A Union flag, also known as the Union Jack, flies above the Bank of England (BOE) in the City of London, U.K., on Wednesday, June 27, 2018. The BOE stepped up pressure on the European Union to remove the threat that Brexit poses to trillions of pounds of derivative contracts. Photographer: Simon Dawson/Bloomberg
© Simon Dawson/Bloomberg

The Bank of England has become the latest central bank to perform a dovish U-turn after signalling that UK interest rates would remain on hold following concerns that the economy was stumbling ahead of Britain leaving the EU.

Mark Carney, BoE governor, on Thursday said Brexit uncertainty and a weakening global economy had forced the central bank to forecast the slowest rate of growth since the financial crisis in 2009, with falling business investment and consumers showing greater caution.

The BoE has retreated from previous plans for multiple interest rate rises, updating forecasts to reveal a one in four chance of a recession in the next six months even in the event of a smooth Brexit process.

This was one of the largest forecast revisions at the BoE since the EU referendum: the bank cut its forecast for UK growth this year from 1.7 per cent to 1.2 per cent.

With the Reserve Bank of India performing a surprise cut to its main interest rate also on Thursday, all the leading central banks have now put on hold plans to tighten policy until there are signs of a renewed global upswing.

Mr Carney said the “fog of Brexit” was creating tensions in financial markets that the central bank needed to monitor, adding: “How these tensions are reconciled once the fog lifts will have consequences for the path of monetary policy in ways that cannot be predicted in advance.”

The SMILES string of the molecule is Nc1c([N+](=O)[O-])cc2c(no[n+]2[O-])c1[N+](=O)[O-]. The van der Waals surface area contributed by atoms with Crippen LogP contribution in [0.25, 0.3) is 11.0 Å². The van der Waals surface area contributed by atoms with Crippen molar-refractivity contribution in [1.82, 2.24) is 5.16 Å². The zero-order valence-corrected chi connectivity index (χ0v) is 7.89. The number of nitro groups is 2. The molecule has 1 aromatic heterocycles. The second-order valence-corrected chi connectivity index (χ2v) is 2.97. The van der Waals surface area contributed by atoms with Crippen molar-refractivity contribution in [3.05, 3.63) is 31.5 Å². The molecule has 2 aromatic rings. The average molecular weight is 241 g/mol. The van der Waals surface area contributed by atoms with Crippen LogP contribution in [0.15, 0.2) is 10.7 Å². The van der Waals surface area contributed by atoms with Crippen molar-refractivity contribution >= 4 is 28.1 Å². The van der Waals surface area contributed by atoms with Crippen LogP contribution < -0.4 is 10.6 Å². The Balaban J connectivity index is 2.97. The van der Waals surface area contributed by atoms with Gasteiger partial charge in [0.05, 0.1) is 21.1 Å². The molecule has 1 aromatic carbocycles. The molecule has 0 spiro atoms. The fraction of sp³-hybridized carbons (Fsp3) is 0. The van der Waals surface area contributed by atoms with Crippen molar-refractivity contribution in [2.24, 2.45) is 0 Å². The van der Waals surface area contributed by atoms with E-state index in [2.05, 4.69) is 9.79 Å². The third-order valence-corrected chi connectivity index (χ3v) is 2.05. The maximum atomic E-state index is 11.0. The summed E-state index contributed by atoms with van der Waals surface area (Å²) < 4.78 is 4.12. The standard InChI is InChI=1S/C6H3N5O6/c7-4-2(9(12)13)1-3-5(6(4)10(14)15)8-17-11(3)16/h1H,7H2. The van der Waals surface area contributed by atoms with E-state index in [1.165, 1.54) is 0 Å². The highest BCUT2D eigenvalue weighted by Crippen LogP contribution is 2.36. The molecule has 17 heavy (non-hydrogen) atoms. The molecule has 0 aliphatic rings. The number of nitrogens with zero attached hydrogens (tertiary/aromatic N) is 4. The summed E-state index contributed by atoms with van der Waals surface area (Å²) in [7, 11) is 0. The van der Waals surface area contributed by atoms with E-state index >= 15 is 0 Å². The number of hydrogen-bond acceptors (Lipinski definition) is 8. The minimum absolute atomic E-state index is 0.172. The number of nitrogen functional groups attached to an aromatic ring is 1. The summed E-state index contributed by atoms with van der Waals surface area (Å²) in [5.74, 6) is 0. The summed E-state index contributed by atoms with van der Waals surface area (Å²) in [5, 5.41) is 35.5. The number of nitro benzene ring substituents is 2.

The BoE’s sharp reductions in its forecasts for UK economic performance have been matched by other central banks around the world and the European Commission in its latest economic predictions. The commission cut its forecast for eurozone growth from 1.9 per cent to 1.3 per cent blaming weakness last year that has led to “weaker momentum” in 2019.

The Federal Reserve started the dovish tilt in monetary policy a week ago, putting it in “wait and see” mode, only to be followed by other leading central banks.

This week Philip Lowe, governor of the Reserve Bank of Australia, changed its guidance to say the next move in rates was as likely to be down as up while a Bank of Canada deputy governor noted that trade tension and uncertainty over business investment was temporarily curbing Canadian economic performance.

The Reserve Bank of India cut its main interest rate by a quarter point on Thursday in a move that will please the government ahead of crucial elections but worry investors that there is less independent judgment at the central bank from the new governor Shaktikanta Das. His predecessor, Urjit Patel, fell out with the government of prime minister Narendra Modi.

Dhaval Joshi, chief European investment strategist at BCA Research, noted that central banks had failed to get policy rates anywhere near levels previously thought as normal.

“Through the past 10 years, no developed economy central bank has been able to hike interest rates sequentially by more than 2 per cent before needing to raise a breather and then swiftly reverse course,” he said.

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